Howard Hill Anderson v. Commonwealth, 14-SC-153-MR (rendered 10/29/15) (not to be published).
The Court ordered a new trial in Mr. Anderson’s case due to a non-unanimous jury instruction on manufacturing methamphetamine. Mr. Anderson was indicted for manufacturing methamphetamine at his home due to the possession of two or more chemicals or two or more items of equipment.
The trial court had allowed his alleged participation in an earlier manufacture [Drury incident] to be admitted as a prior bad act. The court used a combination jury instruction that allowed Mr. Anderson to be convicted of manufacturing methamphetamine by the making of methamphetamine or by the possession of two or more chemicals or two or more items of equipment. In closing argument, the prosecutor argued to the jury they could convict Mr. Anderson for manufacturing methamphetamine at his home or the Drury incident.
As the Court stated, “Up until this point in the trial, the combination jury instruction employed by the trial court in this case did not present a potential unanimous verdict problem. However, after the June 30 event was recast as a possible corpus delicti of the crime charged in the jury instructions, under the jury instruction and verdict form provided, some jurors could have believed Appellant was guilty of manufacturing methamphetamine by making meth at Drury's on June 30, while other jurors believed Appellant was guilty of manufacturing methamphetamine only because he possessed at his home on July 1 two or more of the chemicals or items of equipment needed for making meth. The creation of this possibility runs afoul of our well-delineated unanimous verdict rules.”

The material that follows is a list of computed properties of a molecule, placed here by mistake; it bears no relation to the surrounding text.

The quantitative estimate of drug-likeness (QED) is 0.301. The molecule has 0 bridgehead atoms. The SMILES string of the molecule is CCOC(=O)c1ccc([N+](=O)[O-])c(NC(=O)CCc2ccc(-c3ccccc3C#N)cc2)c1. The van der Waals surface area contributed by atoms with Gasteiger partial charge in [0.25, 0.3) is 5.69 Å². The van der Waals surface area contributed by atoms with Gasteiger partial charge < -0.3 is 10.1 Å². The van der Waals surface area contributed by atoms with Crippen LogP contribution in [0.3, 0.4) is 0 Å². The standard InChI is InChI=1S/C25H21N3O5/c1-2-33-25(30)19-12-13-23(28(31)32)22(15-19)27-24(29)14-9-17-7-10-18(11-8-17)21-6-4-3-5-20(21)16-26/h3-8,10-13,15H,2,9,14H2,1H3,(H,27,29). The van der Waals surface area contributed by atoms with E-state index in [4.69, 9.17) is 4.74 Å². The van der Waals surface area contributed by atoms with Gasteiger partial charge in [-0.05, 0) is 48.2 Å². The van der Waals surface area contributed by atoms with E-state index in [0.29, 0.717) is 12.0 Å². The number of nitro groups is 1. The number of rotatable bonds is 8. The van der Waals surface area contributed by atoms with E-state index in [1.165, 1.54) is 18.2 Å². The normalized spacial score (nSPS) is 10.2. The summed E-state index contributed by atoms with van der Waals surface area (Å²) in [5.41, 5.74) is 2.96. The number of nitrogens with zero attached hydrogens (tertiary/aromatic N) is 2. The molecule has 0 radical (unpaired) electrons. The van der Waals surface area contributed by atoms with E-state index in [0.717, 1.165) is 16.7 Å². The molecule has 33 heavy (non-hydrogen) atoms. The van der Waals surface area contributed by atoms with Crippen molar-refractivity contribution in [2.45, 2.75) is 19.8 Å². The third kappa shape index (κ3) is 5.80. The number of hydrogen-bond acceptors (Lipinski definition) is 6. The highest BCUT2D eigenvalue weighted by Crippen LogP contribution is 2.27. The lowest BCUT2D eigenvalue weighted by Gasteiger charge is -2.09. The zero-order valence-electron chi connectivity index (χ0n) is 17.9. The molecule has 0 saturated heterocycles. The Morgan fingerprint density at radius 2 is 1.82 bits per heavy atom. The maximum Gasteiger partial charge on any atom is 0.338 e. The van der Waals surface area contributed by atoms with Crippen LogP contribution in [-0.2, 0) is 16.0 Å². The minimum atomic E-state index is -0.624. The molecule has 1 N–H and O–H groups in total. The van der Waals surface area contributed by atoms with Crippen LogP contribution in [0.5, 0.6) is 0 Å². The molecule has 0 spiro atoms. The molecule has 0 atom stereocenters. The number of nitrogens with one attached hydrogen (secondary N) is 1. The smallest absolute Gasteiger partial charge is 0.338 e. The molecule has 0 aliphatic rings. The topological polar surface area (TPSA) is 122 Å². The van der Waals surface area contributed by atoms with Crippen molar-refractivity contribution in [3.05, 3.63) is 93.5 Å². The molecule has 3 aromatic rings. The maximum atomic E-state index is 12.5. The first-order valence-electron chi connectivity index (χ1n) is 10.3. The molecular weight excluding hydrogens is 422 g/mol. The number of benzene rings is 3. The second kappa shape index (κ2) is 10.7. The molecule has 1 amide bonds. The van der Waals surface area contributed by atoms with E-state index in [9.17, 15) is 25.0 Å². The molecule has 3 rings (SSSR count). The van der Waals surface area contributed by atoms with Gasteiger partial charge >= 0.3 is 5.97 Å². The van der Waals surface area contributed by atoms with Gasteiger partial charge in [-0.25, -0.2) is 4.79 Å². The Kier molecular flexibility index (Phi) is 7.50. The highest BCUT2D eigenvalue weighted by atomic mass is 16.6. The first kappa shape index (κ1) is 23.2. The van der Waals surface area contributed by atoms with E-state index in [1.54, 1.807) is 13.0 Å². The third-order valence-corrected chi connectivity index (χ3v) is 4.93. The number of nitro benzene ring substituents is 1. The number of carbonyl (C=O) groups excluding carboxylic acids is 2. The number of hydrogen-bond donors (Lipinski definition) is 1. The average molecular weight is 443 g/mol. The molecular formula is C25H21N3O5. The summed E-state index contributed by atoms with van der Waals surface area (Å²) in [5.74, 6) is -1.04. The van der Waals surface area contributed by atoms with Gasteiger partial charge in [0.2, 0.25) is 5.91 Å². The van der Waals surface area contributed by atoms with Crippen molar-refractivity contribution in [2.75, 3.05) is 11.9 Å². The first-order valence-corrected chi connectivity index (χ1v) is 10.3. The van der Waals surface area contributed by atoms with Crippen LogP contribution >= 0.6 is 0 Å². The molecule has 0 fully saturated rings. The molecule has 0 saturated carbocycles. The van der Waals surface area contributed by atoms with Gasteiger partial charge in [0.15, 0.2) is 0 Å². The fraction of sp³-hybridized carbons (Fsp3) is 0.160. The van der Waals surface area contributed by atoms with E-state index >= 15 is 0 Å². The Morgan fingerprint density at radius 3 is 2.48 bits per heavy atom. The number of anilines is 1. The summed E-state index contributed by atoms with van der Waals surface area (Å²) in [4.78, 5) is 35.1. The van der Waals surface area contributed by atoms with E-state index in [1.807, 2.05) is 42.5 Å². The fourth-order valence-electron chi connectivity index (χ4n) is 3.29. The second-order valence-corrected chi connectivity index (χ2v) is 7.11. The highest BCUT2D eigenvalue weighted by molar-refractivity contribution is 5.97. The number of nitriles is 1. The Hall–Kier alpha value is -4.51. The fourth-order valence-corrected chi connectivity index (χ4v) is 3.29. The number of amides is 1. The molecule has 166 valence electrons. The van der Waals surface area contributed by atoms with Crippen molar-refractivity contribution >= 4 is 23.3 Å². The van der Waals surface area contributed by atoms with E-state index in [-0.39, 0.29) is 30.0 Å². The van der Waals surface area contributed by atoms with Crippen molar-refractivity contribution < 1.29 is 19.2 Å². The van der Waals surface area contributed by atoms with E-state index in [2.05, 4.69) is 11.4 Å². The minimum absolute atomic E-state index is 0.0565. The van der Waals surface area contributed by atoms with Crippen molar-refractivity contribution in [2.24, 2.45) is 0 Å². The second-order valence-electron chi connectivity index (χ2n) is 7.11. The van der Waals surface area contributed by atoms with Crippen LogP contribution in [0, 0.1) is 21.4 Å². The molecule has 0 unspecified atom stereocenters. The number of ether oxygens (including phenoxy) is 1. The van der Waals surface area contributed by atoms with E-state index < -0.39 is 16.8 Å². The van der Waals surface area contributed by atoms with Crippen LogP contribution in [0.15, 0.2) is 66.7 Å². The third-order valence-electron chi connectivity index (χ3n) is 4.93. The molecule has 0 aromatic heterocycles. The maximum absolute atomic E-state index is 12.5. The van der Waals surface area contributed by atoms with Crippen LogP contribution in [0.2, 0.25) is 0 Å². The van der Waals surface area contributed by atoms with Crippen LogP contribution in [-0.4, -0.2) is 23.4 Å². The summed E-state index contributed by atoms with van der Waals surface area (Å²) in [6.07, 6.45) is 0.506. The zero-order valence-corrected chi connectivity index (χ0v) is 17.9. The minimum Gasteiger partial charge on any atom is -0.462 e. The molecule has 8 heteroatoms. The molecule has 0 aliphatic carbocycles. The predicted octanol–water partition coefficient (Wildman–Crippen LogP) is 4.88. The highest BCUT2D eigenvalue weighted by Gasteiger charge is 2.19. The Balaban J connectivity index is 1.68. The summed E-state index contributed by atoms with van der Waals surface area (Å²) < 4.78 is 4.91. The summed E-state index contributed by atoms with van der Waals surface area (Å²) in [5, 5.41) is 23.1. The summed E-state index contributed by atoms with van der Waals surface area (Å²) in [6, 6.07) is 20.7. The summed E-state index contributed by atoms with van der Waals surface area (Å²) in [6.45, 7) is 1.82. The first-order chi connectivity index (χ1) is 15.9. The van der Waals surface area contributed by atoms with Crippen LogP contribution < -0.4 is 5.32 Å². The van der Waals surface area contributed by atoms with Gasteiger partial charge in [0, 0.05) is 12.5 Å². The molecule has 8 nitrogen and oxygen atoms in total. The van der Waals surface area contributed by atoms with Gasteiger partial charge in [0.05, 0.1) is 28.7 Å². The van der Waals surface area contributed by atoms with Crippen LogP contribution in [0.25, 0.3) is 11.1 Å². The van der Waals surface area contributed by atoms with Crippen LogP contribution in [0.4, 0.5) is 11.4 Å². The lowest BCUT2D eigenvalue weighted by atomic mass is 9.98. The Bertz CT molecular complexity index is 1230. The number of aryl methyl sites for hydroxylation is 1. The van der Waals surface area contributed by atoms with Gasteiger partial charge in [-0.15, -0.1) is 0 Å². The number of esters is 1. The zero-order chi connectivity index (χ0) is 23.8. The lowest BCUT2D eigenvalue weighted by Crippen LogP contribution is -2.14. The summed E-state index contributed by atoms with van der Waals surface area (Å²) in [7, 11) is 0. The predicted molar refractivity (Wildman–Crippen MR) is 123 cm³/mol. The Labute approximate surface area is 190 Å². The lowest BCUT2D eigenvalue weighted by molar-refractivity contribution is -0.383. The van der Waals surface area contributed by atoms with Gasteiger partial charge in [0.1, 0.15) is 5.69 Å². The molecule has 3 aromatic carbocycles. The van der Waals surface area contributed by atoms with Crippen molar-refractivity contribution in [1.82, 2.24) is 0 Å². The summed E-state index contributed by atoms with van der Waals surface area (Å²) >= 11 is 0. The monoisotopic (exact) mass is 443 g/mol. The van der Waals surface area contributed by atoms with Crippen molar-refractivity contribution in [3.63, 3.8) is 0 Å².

David Curlin of the Henderson office represented Mr. Anderson before the McLean Circuit Court, and Emily Rhorer represented him on direct appeal to the Kentucky Supreme Court.